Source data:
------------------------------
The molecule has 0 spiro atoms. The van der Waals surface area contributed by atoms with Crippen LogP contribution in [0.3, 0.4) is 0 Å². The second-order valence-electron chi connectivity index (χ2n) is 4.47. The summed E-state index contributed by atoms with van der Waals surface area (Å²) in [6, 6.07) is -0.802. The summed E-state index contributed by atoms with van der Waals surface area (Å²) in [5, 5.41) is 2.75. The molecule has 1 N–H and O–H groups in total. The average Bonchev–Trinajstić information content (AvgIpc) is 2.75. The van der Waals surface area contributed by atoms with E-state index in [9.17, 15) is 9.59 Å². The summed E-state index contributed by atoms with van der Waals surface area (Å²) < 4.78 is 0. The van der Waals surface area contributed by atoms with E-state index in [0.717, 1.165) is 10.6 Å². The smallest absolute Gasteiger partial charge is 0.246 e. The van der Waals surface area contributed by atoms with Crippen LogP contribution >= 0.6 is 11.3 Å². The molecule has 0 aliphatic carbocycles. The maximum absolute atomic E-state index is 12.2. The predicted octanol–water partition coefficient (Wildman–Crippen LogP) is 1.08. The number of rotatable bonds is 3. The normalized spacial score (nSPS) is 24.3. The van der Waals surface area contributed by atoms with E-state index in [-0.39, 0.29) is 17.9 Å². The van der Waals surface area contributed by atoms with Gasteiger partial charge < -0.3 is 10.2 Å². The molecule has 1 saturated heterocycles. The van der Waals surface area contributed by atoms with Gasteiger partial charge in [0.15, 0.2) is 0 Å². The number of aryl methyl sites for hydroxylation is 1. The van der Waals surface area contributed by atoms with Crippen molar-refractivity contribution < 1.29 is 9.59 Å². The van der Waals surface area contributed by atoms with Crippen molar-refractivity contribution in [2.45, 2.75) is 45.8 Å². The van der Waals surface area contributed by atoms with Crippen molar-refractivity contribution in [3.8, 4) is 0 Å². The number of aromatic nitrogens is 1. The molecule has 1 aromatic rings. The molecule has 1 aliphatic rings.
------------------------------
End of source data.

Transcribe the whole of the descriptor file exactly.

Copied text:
The molecule has 0 spiro atoms. The van der Waals surface area contributed by atoms with Crippen LogP contribution in [0.3, 0.4) is 0 Å². The second-order valence-electron chi connectivity index (χ2n) is 4.47. The summed E-state index contributed by atoms with van der Waals surface area (Å²) in [6, 6.07) is -0.802. The summed E-state index contributed by atoms with van der Waals surface area (Å²) in [5, 5.41) is 2.75. The molecule has 1 N–H and O–H groups in total. The average Bonchev–Trinajstić information content (AvgIpc) is 2.75. The van der Waals surface area contributed by atoms with E-state index in [9.17, 15) is 9.59 Å². The summed E-state index contributed by atoms with van der Waals surface area (Å²) < 4.78 is 0. The van der Waals surface area contributed by atoms with E-state index in [0.717, 1.165) is 10.6 Å². The smallest absolute Gasteiger partial charge is 0.246 e. The van der Waals surface area contributed by atoms with Crippen LogP contribution >= 0.6 is 11.3 Å². The molecule has 0 aliphatic carbocycles. The maximum absolute atomic E-state index is 12.2. The predicted octanol–water partition coefficient (Wildman–Crippen LogP) is 1.08. The number of rotatable bonds is 3. The normalized spacial score (nSPS) is 24.3. The van der Waals surface area contributed by atoms with E-state index in [-0.39, 0.29) is 17.9 Å². The van der Waals surface area contributed by atoms with Gasteiger partial charge < -0.3 is 10.2 Å². The molecule has 1 saturated heterocycles. The van der Waals surface area contributed by atoms with Gasteiger partial charge in [0.15, 0.2) is 0 Å². The number of aryl methyl sites for hydroxylation is 1. The van der Waals surface area contributed by atoms with Crippen molar-refractivity contribution < 1.29 is 9.59 Å². The van der Waals surface area contributed by atoms with Crippen molar-refractivity contribution in [2.45, 2.75) is 45.8 Å². The van der Waals surface area contributed by atoms with Crippen molar-refractivity contribution in [3.8, 4) is 0 Å². The number of aromatic nitrogens is 1. The molecule has 1 aromatic rings. The molecule has 1 aliphatic rings.